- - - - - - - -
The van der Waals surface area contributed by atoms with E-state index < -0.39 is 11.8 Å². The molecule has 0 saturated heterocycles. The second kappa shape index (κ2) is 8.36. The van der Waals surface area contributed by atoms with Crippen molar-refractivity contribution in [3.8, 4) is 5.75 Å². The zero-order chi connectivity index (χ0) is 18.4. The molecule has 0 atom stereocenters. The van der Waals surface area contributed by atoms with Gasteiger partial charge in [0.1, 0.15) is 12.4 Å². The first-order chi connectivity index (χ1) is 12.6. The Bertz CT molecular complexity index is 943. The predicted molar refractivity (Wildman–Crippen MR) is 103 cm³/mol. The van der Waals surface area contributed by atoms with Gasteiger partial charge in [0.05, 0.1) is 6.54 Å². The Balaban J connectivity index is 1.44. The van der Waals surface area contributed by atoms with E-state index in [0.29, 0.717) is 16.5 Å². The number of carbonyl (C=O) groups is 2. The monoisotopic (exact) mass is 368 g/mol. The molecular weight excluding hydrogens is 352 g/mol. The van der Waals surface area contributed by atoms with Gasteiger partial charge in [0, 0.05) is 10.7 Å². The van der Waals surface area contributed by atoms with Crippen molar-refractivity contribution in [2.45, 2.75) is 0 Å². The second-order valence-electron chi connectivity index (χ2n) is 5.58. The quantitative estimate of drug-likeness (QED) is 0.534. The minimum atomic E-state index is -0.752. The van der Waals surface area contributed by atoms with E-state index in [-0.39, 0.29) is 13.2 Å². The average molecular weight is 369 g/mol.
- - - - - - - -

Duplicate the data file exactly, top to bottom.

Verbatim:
The van der Waals surface area contributed by atoms with E-state index < -0.39 is 11.8 Å². The molecule has 0 saturated heterocycles. The second kappa shape index (κ2) is 8.36. The van der Waals surface area contributed by atoms with Crippen molar-refractivity contribution in [3.8, 4) is 5.75 Å². The zero-order chi connectivity index (χ0) is 18.4. The molecule has 0 atom stereocenters. The van der Waals surface area contributed by atoms with Gasteiger partial charge in [0.1, 0.15) is 12.4 Å². The first-order chi connectivity index (χ1) is 12.6. The Bertz CT molecular complexity index is 943. The predicted molar refractivity (Wildman–Crippen MR) is 103 cm³/mol. The van der Waals surface area contributed by atoms with Gasteiger partial charge in [0.05, 0.1) is 6.54 Å². The Balaban J connectivity index is 1.44. The van der Waals surface area contributed by atoms with E-state index in [0.29, 0.717) is 16.5 Å². The number of carbonyl (C=O) groups is 2. The monoisotopic (exact) mass is 368 g/mol. The molecular weight excluding hydrogens is 352 g/mol. The van der Waals surface area contributed by atoms with Gasteiger partial charge in [0, 0.05) is 10.7 Å². The van der Waals surface area contributed by atoms with Crippen molar-refractivity contribution in [2.45, 2.75) is 0 Å². The second-order valence-electron chi connectivity index (χ2n) is 5.58. The quantitative estimate of drug-likeness (QED) is 0.534. The minimum atomic E-state index is -0.752. The van der Waals surface area contributed by atoms with E-state index in [-0.39, 0.29) is 13.2 Å². The average molecular weight is 369 g/mol.